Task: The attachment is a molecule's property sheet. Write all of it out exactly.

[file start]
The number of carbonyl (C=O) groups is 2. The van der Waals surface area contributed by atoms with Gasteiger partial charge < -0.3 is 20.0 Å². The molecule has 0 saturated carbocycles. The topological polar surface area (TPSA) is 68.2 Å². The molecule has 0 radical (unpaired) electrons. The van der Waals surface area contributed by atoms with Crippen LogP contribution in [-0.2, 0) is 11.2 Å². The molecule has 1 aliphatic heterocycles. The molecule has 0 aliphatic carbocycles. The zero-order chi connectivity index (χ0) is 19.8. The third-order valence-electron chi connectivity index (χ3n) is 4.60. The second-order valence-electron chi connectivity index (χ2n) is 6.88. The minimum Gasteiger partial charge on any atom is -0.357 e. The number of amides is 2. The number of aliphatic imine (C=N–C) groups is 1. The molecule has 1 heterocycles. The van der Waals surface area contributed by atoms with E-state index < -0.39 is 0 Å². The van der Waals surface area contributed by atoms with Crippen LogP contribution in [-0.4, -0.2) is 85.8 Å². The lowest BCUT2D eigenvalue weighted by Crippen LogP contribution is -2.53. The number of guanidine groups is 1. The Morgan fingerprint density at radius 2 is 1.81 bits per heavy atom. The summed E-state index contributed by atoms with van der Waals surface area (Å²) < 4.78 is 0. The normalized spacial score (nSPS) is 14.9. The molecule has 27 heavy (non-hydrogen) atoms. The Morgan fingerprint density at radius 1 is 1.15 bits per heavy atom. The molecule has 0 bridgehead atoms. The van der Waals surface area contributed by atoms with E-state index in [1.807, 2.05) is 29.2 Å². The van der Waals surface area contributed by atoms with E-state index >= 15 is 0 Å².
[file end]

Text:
The number of carbonyl (C=O) groups is 2. The van der Waals surface area contributed by atoms with Gasteiger partial charge < -0.3 is 20.0 Å². The molecule has 0 saturated carbocycles. The topological polar surface area (TPSA) is 68.2 Å². The molecule has 0 radical (unpaired) electrons. The van der Waals surface area contributed by atoms with Crippen LogP contribution in [-0.2, 0) is 11.2 Å². The molecule has 1 aliphatic heterocycles. The molecule has 0 aliphatic carbocycles. The zero-order chi connectivity index (χ0) is 19.8. The third-order valence-electron chi connectivity index (χ3n) is 4.60. The second-order valence-electron chi connectivity index (χ2n) is 6.88. The minimum Gasteiger partial charge on any atom is -0.357 e. The number of amides is 2. The number of aliphatic imine (C=N–C) groups is 1. The molecule has 1 heterocycles. The van der Waals surface area contributed by atoms with E-state index < -0.39 is 0 Å². The van der Waals surface area contributed by atoms with Crippen LogP contribution in [-0.4, -0.2) is 85.8 Å². The lowest BCUT2D eigenvalue weighted by Crippen LogP contribution is -2.53. The number of guanidine groups is 1. The Morgan fingerprint density at radius 2 is 1.81 bits per heavy atom. The summed E-state index contributed by atoms with van der Waals surface area (Å²) < 4.78 is 0. The normalized spacial score (nSPS) is 14.9. The molecule has 27 heavy (non-hydrogen) atoms. The Morgan fingerprint density at radius 1 is 1.15 bits per heavy atom. The molecule has 0 bridgehead atoms. The van der Waals surface area contributed by atoms with E-state index in [1.807, 2.05) is 29.2 Å². The van der Waals surface area contributed by atoms with E-state index >= 15 is 0 Å².